Academic journal article The Prevention Researcher

Ethnicity and Adolescent Depression: Prevalence, Access to Services, and Promising Interventions

Academic journal article The Prevention Researcher

Ethnicity and Adolescent Depression: Prevalence, Access to Services, and Promising Interventions

Article excerpt

According to the Centers for Disease Control and Prevention, approximately 1 in 4 high school students report symptoms of depression that are severe enough to affect their daily functioning (CDC, 2011). As a result of several national surveys, it has become evident that depression is more common among adolescents of ethnic minority backgrounds, who also are less likely to receive professional help for this condition (Merikangas et al., 2010). Much more research is needed to document that psychological treatments specifically designed to reduce depression work for all adolescents, including those of ethnic minority backgrounds (Huey & Polo, 2(108). In addition to presenting information about prevalence of depression and service use across ethnic groups, this article outlines several promising programs that are designed for adolescents suffering from depression and which have documented evidence of success with youth of diverse backgrounds.

PREVALENCE OF DEPRESSION

Depression represents one of the most widespread, persistent, and severe problems faced by adolescents. Depressive disorders, according to the Diagnostic and Statistical Manual-IV (DSM-IV; American Psychiatric Association, 2000) include Major Depressive Disorder (MDD) and Dysthymic Disorder (DD). Recent epidemiological data reveal that lifetime rates of these disorders almost doubles between the ages of 13 (8.4%) and 18 (15.4%) years, and it is much more prevalent among female (15.9%) than male (7.7%) adolescents (Merikangas et al., 2010). Adolescents of African American backgrounds have similar risk for mood disorders as their European American counterparts, while Latino youth are 1.4 times more likely to be diagnosed with these disorders.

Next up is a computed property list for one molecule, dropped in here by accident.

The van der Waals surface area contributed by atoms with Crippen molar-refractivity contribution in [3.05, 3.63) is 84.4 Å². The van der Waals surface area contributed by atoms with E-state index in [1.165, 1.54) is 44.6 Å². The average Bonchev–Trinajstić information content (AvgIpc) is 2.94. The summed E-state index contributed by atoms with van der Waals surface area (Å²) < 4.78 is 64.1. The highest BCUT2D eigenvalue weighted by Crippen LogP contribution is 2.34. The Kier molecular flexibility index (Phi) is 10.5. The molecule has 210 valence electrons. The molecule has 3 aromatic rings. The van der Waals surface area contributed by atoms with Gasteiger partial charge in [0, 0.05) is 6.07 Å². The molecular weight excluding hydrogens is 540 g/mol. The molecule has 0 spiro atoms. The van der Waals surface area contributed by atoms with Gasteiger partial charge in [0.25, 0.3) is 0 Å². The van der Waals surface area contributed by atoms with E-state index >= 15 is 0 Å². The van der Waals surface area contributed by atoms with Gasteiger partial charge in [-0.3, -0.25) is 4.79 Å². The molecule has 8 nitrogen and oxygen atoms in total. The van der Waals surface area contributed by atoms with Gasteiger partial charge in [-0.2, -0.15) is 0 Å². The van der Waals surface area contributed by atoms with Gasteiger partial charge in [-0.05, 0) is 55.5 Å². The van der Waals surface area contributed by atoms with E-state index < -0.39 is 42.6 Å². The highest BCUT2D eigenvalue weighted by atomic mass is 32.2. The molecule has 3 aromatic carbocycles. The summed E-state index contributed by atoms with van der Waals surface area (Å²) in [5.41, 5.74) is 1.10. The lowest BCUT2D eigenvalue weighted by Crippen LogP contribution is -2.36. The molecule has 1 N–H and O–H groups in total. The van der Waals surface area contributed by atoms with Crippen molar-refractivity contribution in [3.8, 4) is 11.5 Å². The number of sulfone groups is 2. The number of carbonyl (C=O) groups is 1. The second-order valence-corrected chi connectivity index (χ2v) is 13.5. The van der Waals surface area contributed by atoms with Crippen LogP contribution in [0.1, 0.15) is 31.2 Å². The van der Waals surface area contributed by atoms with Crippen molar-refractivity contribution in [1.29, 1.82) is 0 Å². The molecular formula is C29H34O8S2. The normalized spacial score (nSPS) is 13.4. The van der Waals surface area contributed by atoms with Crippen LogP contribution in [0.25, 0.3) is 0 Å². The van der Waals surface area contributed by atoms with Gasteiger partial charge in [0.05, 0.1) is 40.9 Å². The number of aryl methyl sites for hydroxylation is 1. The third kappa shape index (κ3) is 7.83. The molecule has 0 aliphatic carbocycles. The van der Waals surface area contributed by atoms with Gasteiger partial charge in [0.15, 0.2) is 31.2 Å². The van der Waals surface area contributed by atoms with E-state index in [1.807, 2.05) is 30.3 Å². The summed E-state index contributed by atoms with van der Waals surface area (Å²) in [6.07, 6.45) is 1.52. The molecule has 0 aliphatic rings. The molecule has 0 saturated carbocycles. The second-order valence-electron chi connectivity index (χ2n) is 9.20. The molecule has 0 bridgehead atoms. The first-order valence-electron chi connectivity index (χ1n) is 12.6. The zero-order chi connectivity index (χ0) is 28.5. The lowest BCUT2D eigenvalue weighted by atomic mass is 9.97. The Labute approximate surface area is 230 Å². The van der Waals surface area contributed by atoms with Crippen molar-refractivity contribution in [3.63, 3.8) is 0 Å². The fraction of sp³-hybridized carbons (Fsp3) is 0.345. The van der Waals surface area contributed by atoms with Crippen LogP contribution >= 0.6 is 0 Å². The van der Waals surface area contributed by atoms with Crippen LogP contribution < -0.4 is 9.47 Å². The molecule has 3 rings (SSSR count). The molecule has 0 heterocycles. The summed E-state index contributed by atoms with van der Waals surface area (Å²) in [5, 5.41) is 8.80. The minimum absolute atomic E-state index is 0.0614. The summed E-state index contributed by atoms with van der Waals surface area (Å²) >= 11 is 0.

Symptoms of depression among adolescents in the United States have been tracked biennially for over two decades in the Youth Risk Behavior Surveillance Survey (YRBSS). In the latest survey, conducted in 2011, more than one in four high school students reported that at some point during the 12 months prior to the survey they felt sad or hopeless for a prolonged period of time, to the point that these feelings impaired them from doing their usual activities (CDC, 2011). As can be seen from Figures 2.1 and 2.2, however, the percentages of youth with depressive symptoms varies widely across gender and ethnic groups. Consistently, more than 4 out of" every 10 Latina girls endorse these symptoms, compared to approximately 2 out of every 10 European American males (CDC, 2011). These ethnic and gender disparities are disconcerting given that they parallel previous reports of suicidal ideation and suicide attempts that require medical attention (CDC, 2011), as well as the results of a meta-analysis of the most commonly used depression symptom scale (the Children's Depression Inventory), which also found Latinos to be at a significantly higher risk (Twenge & Nolen-Hoeksema, 2002).

[FIGURE 2.1 OMITTED]

ACCESS TO SERVICES

While the rates of depression in adolescents are high, the vast majority of adolescents who are afflicted with depression do not have access to specialty care. A recently conducted survey of a nationally representative sample of 13-17 year olds found that only 39% of adolescents with depressive disorders received mental health care at any point in their lives (Merikangas et al., 2011). The authors reported that among those with depressive disorders, Latino adolescents were 53% less likely and African American adolescents were 87% less likely than their European American counterparts to have ever received care. Similar findings were reported in a national study which examined ethnic differences in past-year mental health service use among adolescents who experienced a major depression episode (Cummings & Druss, 2011). They found that, in comparison to 39.5% of European American adolescents with depression, 31.9% of African American, 31.0% of Latino, and 18. …

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